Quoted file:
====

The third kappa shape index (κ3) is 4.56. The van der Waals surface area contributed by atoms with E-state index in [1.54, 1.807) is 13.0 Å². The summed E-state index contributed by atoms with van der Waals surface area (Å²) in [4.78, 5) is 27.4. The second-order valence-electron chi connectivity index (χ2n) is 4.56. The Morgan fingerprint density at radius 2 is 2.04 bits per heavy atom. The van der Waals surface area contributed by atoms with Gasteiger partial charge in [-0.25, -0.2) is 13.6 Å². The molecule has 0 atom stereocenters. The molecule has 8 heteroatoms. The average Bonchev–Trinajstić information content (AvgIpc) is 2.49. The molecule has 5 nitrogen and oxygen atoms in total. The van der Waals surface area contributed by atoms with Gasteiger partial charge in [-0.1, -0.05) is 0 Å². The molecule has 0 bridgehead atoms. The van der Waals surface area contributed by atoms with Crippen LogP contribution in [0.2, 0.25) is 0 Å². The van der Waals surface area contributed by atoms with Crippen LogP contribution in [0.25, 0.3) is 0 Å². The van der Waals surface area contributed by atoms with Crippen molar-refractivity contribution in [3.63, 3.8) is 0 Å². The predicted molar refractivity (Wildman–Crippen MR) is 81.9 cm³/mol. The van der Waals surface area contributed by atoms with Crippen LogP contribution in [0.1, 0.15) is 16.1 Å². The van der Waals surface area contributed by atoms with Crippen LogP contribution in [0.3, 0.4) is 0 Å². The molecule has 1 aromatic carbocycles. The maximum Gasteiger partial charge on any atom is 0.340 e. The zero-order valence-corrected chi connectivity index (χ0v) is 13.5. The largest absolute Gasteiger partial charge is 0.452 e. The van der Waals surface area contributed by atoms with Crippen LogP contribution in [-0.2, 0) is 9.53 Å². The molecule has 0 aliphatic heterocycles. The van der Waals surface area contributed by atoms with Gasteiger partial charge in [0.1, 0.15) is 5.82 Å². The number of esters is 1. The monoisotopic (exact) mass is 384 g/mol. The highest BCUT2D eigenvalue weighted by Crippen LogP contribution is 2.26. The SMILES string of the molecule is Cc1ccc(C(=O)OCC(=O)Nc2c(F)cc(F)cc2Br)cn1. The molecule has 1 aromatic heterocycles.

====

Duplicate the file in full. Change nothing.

The third kappa shape index (κ3) is 4.56. The van der Waals surface area contributed by atoms with E-state index in [1.54, 1.807) is 13.0 Å². The summed E-state index contributed by atoms with van der Waals surface area (Å²) in [4.78, 5) is 27.4. The second-order valence-electron chi connectivity index (χ2n) is 4.56. The Morgan fingerprint density at radius 2 is 2.04 bits per heavy atom. The van der Waals surface area contributed by atoms with Gasteiger partial charge in [-0.25, -0.2) is 13.6 Å². The molecule has 0 atom stereocenters. The molecule has 8 heteroatoms. The average Bonchev–Trinajstić information content (AvgIpc) is 2.49. The molecule has 5 nitrogen and oxygen atoms in total. The van der Waals surface area contributed by atoms with Gasteiger partial charge in [-0.1, -0.05) is 0 Å². The molecule has 0 bridgehead atoms. The van der Waals surface area contributed by atoms with Crippen LogP contribution in [0.2, 0.25) is 0 Å². The van der Waals surface area contributed by atoms with Crippen LogP contribution in [0.25, 0.3) is 0 Å². The van der Waals surface area contributed by atoms with Crippen molar-refractivity contribution in [3.63, 3.8) is 0 Å². The predicted molar refractivity (Wildman–Crippen MR) is 81.9 cm³/mol. The van der Waals surface area contributed by atoms with Crippen LogP contribution in [0.1, 0.15) is 16.1 Å². The van der Waals surface area contributed by atoms with Crippen LogP contribution in [0.3, 0.4) is 0 Å². The molecule has 1 aromatic carbocycles. The maximum Gasteiger partial charge on any atom is 0.340 e. The zero-order valence-corrected chi connectivity index (χ0v) is 13.5. The largest absolute Gasteiger partial charge is 0.452 e. The van der Waals surface area contributed by atoms with Crippen LogP contribution in [-0.2, 0) is 9.53 Å². The molecule has 0 aliphatic heterocycles. The van der Waals surface area contributed by atoms with Gasteiger partial charge in [0.1, 0.15) is 5.82 Å². The number of esters is 1. The monoisotopic (exact) mass is 384 g/mol. The highest BCUT2D eigenvalue weighted by Crippen LogP contribution is 2.26. The SMILES string of the molecule is Cc1ccc(C(=O)OCC(=O)Nc2c(F)cc(F)cc2Br)cn1. The molecule has 1 aromatic heterocycles.